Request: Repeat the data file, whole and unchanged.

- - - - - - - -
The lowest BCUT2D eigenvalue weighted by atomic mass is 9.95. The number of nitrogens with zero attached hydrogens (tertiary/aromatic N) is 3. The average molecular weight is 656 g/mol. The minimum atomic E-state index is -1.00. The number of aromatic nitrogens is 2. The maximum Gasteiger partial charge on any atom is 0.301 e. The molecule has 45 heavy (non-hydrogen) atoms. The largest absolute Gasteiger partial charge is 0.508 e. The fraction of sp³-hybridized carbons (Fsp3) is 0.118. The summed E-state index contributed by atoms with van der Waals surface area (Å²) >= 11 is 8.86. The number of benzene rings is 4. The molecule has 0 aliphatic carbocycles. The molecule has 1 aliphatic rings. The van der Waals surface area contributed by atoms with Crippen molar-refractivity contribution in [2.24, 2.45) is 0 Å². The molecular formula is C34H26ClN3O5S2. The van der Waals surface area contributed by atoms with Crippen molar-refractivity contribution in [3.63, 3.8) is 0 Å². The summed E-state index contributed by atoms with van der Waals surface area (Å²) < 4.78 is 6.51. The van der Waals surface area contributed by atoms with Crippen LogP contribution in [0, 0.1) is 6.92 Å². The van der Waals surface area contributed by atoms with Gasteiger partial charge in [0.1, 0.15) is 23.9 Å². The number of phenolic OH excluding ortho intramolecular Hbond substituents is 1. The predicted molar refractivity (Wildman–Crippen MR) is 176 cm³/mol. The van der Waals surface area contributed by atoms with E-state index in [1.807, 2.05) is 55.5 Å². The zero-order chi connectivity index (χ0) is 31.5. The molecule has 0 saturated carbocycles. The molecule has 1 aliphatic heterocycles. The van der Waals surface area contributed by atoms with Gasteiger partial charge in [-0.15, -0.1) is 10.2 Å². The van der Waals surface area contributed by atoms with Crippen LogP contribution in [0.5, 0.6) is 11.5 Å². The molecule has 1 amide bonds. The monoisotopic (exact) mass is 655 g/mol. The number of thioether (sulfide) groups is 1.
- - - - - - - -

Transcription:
The lowest BCUT2D eigenvalue weighted by atomic mass is 9.95. The number of nitrogens with zero attached hydrogens (tertiary/aromatic N) is 3. The average molecular weight is 656 g/mol. The minimum atomic E-state index is -1.00. The number of aromatic nitrogens is 2. The maximum Gasteiger partial charge on any atom is 0.301 e. The molecule has 45 heavy (non-hydrogen) atoms. The largest absolute Gasteiger partial charge is 0.508 e. The fraction of sp³-hybridized carbons (Fsp3) is 0.118. The summed E-state index contributed by atoms with van der Waals surface area (Å²) >= 11 is 8.86. The number of benzene rings is 4. The molecule has 0 aliphatic carbocycles. The molecule has 1 aliphatic rings. The van der Waals surface area contributed by atoms with Crippen molar-refractivity contribution in [2.24, 2.45) is 0 Å². The molecular formula is C34H26ClN3O5S2. The van der Waals surface area contributed by atoms with Crippen molar-refractivity contribution in [3.63, 3.8) is 0 Å². The summed E-state index contributed by atoms with van der Waals surface area (Å²) < 4.78 is 6.51. The van der Waals surface area contributed by atoms with Crippen LogP contribution in [0, 0.1) is 6.92 Å². The van der Waals surface area contributed by atoms with Gasteiger partial charge in [0.1, 0.15) is 23.9 Å². The number of phenolic OH excluding ortho intramolecular Hbond substituents is 1. The predicted molar refractivity (Wildman–Crippen MR) is 176 cm³/mol. The van der Waals surface area contributed by atoms with E-state index in [1.807, 2.05) is 55.5 Å². The zero-order chi connectivity index (χ0) is 31.5. The molecule has 0 saturated carbocycles. The molecule has 1 aliphatic heterocycles. The van der Waals surface area contributed by atoms with Gasteiger partial charge in [-0.15, -0.1) is 10.2 Å². The van der Waals surface area contributed by atoms with Crippen LogP contribution in [0.5, 0.6) is 11.5 Å². The molecule has 1 amide bonds. The monoisotopic (exact) mass is 655 g/mol. The number of thioether (sulfide) groups is 1.